“It is like getting a daughter-in-law in your house. From whichever background she comes, you teach her sanskars and parampara of your house. She has to learn to behave accordingly,” the leader said, adding that the disgruntled won’t leave the party. “They are like family. We know they are unhappy. But they will not leave the party and join any opposing parties.”
In Nagpur, the place of RSS headquarters, the BJP had to expel almost 46 rebelling party members after they refused to toe the party line. They filed nomination as independent candidates when the party failed to give them tickets.
The infighting between veteran Congress leader Gurudas Kamat and Mumbai party president Sanjay Nirpuam grew so ugly in Mumbai, that the central Congress leadership was forced to fly in ex-Haryana Chief Minister Bhupinder Singh Hooda. Hooda tried to mediate between the two leaders, even as their supporters almost came to fisticuffs during a meeting. The infighting is about the choice of local leaders for issuing nominations. While the Kamat led group had preference for a set of candidates, Sanjay Nirupam completely overlooked them. So, the party had to come to an understanding whereby a first list of candidates consisted of names that were unanimously chosen. The candidature to wards where there were disputes, were mediated over by Hooda.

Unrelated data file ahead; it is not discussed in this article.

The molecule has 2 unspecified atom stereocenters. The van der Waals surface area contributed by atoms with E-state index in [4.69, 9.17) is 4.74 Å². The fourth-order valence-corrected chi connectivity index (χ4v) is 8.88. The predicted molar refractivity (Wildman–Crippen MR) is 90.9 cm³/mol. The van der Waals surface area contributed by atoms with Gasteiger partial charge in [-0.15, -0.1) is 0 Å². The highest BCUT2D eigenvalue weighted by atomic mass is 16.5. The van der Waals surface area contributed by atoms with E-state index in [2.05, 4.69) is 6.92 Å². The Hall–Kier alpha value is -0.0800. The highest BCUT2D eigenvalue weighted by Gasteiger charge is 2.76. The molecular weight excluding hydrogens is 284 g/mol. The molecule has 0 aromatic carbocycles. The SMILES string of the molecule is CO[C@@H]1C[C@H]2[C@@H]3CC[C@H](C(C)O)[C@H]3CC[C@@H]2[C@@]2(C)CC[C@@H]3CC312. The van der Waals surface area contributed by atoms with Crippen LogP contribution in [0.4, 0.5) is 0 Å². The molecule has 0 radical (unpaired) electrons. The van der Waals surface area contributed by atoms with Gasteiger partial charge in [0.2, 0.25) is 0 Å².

Till date, the campaigning of the Congress party has been an extremely low key affair. All prominent Congress leaders like Ashok Chavan, Sushilkumar Shinde have chosen to hold rallies in Marathwada and other parts of Maharashtra.
Unlike the BJP and the Shiv Sena, which have its star campaigners in place, the Congress campaigning has been going on without any “star-power” till now.
Since the NCP was always the junior partner in alliance with the Congress in Mumbai, it barely has a well developed line of local leadership. Some of the prominent local names have already left the party and joined other parties in the hope of greener pastures. “We admit that we barely have a strong party presence in Mumbai. That is because we barely concentrated on strengthening our organisation here,” Supriya Sule, NCPMP and daughter of Sharad Pawar, said.